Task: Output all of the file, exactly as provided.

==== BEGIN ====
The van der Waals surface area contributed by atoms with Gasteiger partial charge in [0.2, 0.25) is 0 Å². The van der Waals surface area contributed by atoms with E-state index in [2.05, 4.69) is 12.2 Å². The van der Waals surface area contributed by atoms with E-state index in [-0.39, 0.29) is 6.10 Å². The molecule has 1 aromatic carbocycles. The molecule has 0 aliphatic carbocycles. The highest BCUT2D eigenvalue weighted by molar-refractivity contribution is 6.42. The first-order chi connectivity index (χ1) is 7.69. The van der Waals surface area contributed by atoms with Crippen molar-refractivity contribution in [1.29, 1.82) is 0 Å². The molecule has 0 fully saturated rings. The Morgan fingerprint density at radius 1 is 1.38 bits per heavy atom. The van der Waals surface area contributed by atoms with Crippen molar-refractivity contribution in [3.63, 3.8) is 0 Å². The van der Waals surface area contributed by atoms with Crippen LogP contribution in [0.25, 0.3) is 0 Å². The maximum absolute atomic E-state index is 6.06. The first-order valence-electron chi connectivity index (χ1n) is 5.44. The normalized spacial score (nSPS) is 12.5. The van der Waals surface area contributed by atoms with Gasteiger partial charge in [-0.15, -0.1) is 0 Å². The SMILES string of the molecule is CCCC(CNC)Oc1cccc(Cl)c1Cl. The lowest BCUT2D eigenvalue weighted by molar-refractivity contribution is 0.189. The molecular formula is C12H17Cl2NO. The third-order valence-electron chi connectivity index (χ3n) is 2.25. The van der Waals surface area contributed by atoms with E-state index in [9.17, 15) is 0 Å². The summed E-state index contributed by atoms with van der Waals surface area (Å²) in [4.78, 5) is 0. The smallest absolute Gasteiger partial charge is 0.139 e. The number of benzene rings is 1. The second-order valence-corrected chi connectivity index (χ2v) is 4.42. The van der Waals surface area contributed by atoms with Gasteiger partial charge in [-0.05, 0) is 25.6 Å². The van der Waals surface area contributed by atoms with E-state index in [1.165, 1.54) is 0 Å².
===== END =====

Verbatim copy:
The van der Waals surface area contributed by atoms with Gasteiger partial charge in [0.2, 0.25) is 0 Å². The van der Waals surface area contributed by atoms with E-state index in [2.05, 4.69) is 12.2 Å². The van der Waals surface area contributed by atoms with E-state index in [-0.39, 0.29) is 6.10 Å². The molecule has 1 aromatic carbocycles. The molecule has 0 aliphatic carbocycles. The highest BCUT2D eigenvalue weighted by molar-refractivity contribution is 6.42. The first-order chi connectivity index (χ1) is 7.69. The van der Waals surface area contributed by atoms with Crippen molar-refractivity contribution in [1.29, 1.82) is 0 Å². The molecule has 0 fully saturated rings. The Morgan fingerprint density at radius 1 is 1.38 bits per heavy atom. The van der Waals surface area contributed by atoms with Crippen molar-refractivity contribution in [3.63, 3.8) is 0 Å². The van der Waals surface area contributed by atoms with Crippen LogP contribution in [0.25, 0.3) is 0 Å². The maximum absolute atomic E-state index is 6.06. The first-order valence-electron chi connectivity index (χ1n) is 5.44. The normalized spacial score (nSPS) is 12.5. The van der Waals surface area contributed by atoms with Gasteiger partial charge in [-0.15, -0.1) is 0 Å². The SMILES string of the molecule is CCCC(CNC)Oc1cccc(Cl)c1Cl. The lowest BCUT2D eigenvalue weighted by molar-refractivity contribution is 0.189. The molecular formula is C12H17Cl2NO. The third-order valence-electron chi connectivity index (χ3n) is 2.25. The van der Waals surface area contributed by atoms with E-state index in [9.17, 15) is 0 Å². The summed E-state index contributed by atoms with van der Waals surface area (Å²) in [4.78, 5) is 0. The smallest absolute Gasteiger partial charge is 0.139 e. The number of benzene rings is 1. The second-order valence-corrected chi connectivity index (χ2v) is 4.42. The van der Waals surface area contributed by atoms with Gasteiger partial charge in [-0.05, 0) is 25.6 Å². The van der Waals surface area contributed by atoms with E-state index in [1.165, 1.54) is 0 Å².